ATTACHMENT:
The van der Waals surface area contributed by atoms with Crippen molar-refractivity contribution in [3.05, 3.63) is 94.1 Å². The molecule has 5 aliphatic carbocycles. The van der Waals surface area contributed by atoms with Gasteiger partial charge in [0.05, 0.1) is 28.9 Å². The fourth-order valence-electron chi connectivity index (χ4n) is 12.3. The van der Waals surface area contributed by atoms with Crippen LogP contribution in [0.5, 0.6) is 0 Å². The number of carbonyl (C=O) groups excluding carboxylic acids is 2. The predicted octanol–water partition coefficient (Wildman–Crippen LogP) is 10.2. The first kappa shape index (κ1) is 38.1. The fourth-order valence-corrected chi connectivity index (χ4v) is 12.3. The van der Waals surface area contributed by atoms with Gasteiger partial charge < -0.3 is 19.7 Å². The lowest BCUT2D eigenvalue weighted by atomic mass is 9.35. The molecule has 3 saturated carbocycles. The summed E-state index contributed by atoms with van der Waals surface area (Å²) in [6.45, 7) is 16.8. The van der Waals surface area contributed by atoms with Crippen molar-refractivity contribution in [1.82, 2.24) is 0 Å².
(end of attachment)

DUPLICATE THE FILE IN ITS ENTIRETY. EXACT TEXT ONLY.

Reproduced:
The van der Waals surface area contributed by atoms with Crippen molar-refractivity contribution in [3.05, 3.63) is 94.1 Å². The molecule has 5 aliphatic carbocycles. The van der Waals surface area contributed by atoms with Gasteiger partial charge in [0.05, 0.1) is 28.9 Å². The fourth-order valence-electron chi connectivity index (χ4n) is 12.3. The van der Waals surface area contributed by atoms with Crippen LogP contribution in [0.5, 0.6) is 0 Å². The number of carbonyl (C=O) groups excluding carboxylic acids is 2. The predicted octanol–water partition coefficient (Wildman–Crippen LogP) is 10.2. The first kappa shape index (κ1) is 38.1. The fourth-order valence-corrected chi connectivity index (χ4v) is 12.3. The van der Waals surface area contributed by atoms with Gasteiger partial charge < -0.3 is 19.7 Å². The lowest BCUT2D eigenvalue weighted by atomic mass is 9.35. The molecule has 3 saturated carbocycles. The summed E-state index contributed by atoms with van der Waals surface area (Å²) in [6.45, 7) is 16.8. The van der Waals surface area contributed by atoms with Crippen molar-refractivity contribution in [1.82, 2.24) is 0 Å².